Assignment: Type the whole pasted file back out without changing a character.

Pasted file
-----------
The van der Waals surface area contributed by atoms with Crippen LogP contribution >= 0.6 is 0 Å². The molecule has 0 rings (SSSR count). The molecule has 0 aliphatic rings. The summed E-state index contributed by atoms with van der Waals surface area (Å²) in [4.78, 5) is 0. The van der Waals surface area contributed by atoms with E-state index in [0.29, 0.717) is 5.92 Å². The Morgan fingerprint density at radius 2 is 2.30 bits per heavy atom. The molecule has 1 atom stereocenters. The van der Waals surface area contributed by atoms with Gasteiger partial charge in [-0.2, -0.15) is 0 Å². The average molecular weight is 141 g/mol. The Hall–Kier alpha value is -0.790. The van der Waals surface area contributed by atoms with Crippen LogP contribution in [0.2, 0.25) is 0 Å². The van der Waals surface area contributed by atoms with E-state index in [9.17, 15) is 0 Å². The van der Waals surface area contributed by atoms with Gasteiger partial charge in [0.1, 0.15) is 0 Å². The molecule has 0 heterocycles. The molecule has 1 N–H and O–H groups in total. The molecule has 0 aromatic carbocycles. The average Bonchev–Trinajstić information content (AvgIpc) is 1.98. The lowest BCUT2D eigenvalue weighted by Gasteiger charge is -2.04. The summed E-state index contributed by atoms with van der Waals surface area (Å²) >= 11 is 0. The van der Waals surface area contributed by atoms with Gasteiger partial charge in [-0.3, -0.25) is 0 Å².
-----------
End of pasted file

The van der Waals surface area contributed by atoms with Crippen LogP contribution >= 0.6 is 0 Å². The molecule has 0 rings (SSSR count). The molecule has 0 aliphatic rings. The summed E-state index contributed by atoms with van der Waals surface area (Å²) in [4.78, 5) is 0. The van der Waals surface area contributed by atoms with E-state index in [0.29, 0.717) is 5.92 Å². The Morgan fingerprint density at radius 2 is 2.30 bits per heavy atom. The molecule has 1 atom stereocenters. The van der Waals surface area contributed by atoms with Gasteiger partial charge in [-0.2, -0.15) is 0 Å². The average molecular weight is 141 g/mol. The Hall–Kier alpha value is -0.790. The van der Waals surface area contributed by atoms with Crippen LogP contribution in [0.2, 0.25) is 0 Å². The van der Waals surface area contributed by atoms with E-state index in [9.17, 15) is 0 Å². The van der Waals surface area contributed by atoms with Gasteiger partial charge in [0.1, 0.15) is 0 Å². The molecule has 0 heterocycles. The molecule has 1 N–H and O–H groups in total. The molecule has 0 aromatic carbocycles. The average Bonchev–Trinajstić information content (AvgIpc) is 1.98. The lowest BCUT2D eigenvalue weighted by Gasteiger charge is -2.04. The summed E-state index contributed by atoms with van der Waals surface area (Å²) >= 11 is 0. The van der Waals surface area contributed by atoms with Gasteiger partial charge in [-0.3, -0.25) is 0 Å².